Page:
“The Defense Innovation Unit started pushing the MOSES philosophy that companies like KEF Robotics are embracing to rapidly integrate and innovate UAS [uncrewed aircraft system] technology,” Amoroso said. “We specialize in providing plug-and-play visual perception — technology that is expensive and challenging to develop if you’re also designing novel UAS. With MOSA, drone builders can let KEF Robotics focus on the reliability and performance challenges of visual perception while selling a product with state-of-the-art autonomy.”
“The conflict in Ukraine showed the crippling impacts of widespread GPS jamming and the utility of low-cost UAS,” he added. “It’s only through MOSA do we believe that we can circumvent these threats affordably and at scale.”
“KEF offers two forms of our solution,” said Amoroso. “One is for those interested in GPS-denied navigation, collision avoidance, and target localization. It’s a hardware-based payload that includes systems to communicate with an autopilot.”
“There’s also a software-only deployment for drones that may already have such hardware onboard,” he added. “We follow the MOSA philosophy for deploying our software, along with others’ software and camera drivers.”
For example, KEF Robotics’ software can take measurements and localize them, and a third-party architecture can do custom object detection to spot smokestacks, Amoroso said.
KEF Robotics collaborates with Auterion, Duality AI
“Before KEF came along, there was already a great community working on GPS-denied navigation, including Auterion and Cloud Ground Control,” said Amoroso. “But we had teams and companies coming to us saying, ‘How can we get vision navigation to be plug and play?'”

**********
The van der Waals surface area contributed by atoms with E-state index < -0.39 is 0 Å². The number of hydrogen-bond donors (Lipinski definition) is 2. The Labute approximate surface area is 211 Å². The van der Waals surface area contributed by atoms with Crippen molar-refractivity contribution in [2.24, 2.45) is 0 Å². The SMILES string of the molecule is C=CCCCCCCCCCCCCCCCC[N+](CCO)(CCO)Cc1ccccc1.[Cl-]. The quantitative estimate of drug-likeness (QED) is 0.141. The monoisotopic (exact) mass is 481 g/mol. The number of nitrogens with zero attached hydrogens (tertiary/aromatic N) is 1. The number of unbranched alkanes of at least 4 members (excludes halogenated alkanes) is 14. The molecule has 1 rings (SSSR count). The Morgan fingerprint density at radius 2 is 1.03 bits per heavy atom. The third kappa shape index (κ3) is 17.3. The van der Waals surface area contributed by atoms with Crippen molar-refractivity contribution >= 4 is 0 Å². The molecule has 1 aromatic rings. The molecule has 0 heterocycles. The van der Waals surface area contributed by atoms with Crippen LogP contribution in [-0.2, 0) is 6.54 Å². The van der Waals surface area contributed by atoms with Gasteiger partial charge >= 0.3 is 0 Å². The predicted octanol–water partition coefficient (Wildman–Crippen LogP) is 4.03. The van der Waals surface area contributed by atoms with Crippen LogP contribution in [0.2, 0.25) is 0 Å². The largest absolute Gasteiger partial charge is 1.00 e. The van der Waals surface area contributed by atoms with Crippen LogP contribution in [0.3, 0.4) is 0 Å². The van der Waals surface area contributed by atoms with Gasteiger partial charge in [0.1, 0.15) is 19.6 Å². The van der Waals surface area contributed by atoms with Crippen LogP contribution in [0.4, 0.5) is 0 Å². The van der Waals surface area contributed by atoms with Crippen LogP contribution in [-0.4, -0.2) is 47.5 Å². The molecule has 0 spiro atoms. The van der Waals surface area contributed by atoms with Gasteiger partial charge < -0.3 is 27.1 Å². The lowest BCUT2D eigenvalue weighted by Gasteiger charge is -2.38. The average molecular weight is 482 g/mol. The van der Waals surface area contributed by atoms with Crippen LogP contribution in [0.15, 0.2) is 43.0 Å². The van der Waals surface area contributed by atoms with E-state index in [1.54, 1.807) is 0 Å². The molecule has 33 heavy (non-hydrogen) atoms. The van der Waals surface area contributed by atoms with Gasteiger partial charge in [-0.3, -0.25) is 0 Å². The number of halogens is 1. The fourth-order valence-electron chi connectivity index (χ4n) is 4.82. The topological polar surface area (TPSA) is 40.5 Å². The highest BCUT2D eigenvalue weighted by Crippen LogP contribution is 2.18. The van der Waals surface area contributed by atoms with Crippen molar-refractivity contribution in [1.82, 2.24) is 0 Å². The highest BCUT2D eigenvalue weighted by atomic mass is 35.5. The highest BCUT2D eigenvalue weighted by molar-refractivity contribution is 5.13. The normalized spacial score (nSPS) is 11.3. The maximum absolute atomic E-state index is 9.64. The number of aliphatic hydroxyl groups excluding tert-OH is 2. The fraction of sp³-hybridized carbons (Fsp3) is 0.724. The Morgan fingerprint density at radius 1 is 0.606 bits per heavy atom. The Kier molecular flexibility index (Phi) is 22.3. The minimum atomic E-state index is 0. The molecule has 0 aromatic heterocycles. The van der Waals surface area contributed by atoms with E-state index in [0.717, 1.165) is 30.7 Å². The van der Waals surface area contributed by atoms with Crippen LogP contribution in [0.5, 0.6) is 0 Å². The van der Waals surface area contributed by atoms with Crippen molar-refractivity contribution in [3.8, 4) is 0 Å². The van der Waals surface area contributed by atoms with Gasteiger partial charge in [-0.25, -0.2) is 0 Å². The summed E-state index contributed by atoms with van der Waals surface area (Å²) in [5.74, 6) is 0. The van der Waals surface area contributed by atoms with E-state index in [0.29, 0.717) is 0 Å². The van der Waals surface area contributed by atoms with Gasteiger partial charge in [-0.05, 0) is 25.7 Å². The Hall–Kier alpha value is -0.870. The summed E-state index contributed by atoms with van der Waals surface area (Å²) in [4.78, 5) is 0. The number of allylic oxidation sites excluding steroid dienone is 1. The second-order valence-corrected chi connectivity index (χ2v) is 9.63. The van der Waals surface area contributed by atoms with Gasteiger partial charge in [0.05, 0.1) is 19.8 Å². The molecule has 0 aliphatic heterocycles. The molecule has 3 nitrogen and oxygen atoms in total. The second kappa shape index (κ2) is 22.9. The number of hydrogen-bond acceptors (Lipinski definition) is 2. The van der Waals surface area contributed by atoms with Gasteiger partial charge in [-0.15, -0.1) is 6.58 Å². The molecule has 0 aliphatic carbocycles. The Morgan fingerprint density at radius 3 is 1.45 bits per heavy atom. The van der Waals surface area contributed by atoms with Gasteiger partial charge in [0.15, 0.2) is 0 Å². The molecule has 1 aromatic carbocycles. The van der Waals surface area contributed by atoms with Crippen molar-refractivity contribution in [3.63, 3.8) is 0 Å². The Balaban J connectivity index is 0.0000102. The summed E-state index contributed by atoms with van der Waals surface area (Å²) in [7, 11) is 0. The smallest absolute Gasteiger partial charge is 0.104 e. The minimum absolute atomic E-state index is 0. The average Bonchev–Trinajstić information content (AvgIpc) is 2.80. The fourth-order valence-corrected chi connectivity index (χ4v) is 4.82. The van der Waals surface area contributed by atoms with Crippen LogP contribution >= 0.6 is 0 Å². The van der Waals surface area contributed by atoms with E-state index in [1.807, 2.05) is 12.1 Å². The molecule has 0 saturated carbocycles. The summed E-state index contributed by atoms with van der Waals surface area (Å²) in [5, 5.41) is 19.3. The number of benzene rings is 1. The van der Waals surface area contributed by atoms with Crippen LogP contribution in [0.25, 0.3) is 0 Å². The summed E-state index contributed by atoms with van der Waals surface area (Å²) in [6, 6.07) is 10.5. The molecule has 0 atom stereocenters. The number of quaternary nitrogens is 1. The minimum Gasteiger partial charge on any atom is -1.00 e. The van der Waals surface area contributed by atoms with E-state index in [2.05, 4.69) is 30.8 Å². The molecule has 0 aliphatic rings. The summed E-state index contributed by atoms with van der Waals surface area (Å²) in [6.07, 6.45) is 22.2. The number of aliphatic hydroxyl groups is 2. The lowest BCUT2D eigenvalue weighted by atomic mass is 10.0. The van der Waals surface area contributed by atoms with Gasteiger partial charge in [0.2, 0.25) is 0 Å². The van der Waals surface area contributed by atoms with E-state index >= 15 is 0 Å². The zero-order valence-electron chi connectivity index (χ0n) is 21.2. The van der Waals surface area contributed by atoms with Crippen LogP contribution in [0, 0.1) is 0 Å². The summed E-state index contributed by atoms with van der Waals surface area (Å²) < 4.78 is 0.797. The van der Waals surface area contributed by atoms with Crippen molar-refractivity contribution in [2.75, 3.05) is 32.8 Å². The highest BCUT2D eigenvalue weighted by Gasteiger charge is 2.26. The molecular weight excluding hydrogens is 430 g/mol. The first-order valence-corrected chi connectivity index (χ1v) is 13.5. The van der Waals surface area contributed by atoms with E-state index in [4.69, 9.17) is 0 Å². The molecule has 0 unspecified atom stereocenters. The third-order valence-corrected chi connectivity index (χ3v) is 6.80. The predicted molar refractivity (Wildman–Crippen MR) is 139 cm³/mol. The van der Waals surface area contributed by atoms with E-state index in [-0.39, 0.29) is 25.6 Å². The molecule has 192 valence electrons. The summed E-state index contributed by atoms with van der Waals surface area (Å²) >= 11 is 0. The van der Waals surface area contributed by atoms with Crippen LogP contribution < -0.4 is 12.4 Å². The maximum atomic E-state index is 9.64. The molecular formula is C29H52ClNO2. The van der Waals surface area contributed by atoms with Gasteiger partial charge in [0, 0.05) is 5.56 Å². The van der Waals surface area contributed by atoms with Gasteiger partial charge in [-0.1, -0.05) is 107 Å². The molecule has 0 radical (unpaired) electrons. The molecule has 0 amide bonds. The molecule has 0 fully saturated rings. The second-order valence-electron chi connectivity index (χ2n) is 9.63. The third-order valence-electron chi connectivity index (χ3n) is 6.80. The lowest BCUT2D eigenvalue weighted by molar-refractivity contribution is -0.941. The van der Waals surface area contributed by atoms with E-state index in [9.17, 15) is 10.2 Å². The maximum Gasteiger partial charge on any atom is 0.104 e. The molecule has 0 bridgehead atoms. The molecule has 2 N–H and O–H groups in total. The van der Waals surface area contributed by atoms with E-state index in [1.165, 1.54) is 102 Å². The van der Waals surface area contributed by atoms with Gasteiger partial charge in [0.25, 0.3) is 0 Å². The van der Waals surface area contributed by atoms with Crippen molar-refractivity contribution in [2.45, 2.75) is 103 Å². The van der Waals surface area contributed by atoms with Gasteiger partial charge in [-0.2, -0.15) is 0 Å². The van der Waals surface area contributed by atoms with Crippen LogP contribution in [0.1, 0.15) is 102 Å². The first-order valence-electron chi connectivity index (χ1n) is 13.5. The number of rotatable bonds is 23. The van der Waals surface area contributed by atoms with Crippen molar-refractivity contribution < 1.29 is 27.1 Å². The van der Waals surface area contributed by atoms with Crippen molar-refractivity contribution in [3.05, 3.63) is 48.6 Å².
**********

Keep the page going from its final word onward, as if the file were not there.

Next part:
“We have a great relationship with Auterion, which sees the same core needs for ease of integration and reliability,” Amoroso said. “We offer an instantiation of vision-based navigation, but we want to set it up for new players to slot in and offer their solutions more easily, such as a lidar-based state estimator.”
“We started chatting early last year about how we’d work with Auterion Enterprise PX4,” he noted. “Auterion wanted to see a GPS-denied demonstration with its own UAVs, and within 18 hours, we got our system running with autopilot in a closed loop. We’re still doing demos with them and are interested in getting our software working with Auterion’s Skynode.”
In November, KEF Robotics said it was working with Duality AI’s Falcon digital-twin integration program to develop autonomy software for a tethered uncrewed aircraft system (TeUAS) under a U.S. Army SBIR contract. Falcon can simulate different environments and drone configurations.
“It can simulate challenging scenarios like cluttered forests to test our software and drones,” said Amoroso. “This is similar to how simulation can help autonomous vehicles augment safety, with the benefit of being able to deploy different camera configurations and software.”
Why decoupling software and hardware makes sense
How does KEF divide tasks between its systems and those of its partners? “The industry has already aggregated around some standards, but there are always customizations involved to meet a customer’s needs,” replied Amoroso.
“Some customers will say it’s OK to plug in our navigational messaging, and others prefer a companion computer that can monitor measurements or guidance commands to verify or support their own planning,” he said. “It’s important to be flexible and to understand early on what are the interfaces and to do drone demos to show that we can still execute a mission even if we don’t have full control of position or velocity.”
“But the advantage is, by decoupling autonomy from specific hardware, we can generalize our approach and rapidly integrate on a new platform,” Amoroso said. “If an aircraft has an open design, we can integrate our complex software in less than a day, start flying, and then progress to a tighter integration at a customer’s request.”
KEF Robotics is currently focused on defense applications, with a multi-aircraft demonstration of Tailwind for the Army planned for September 2024.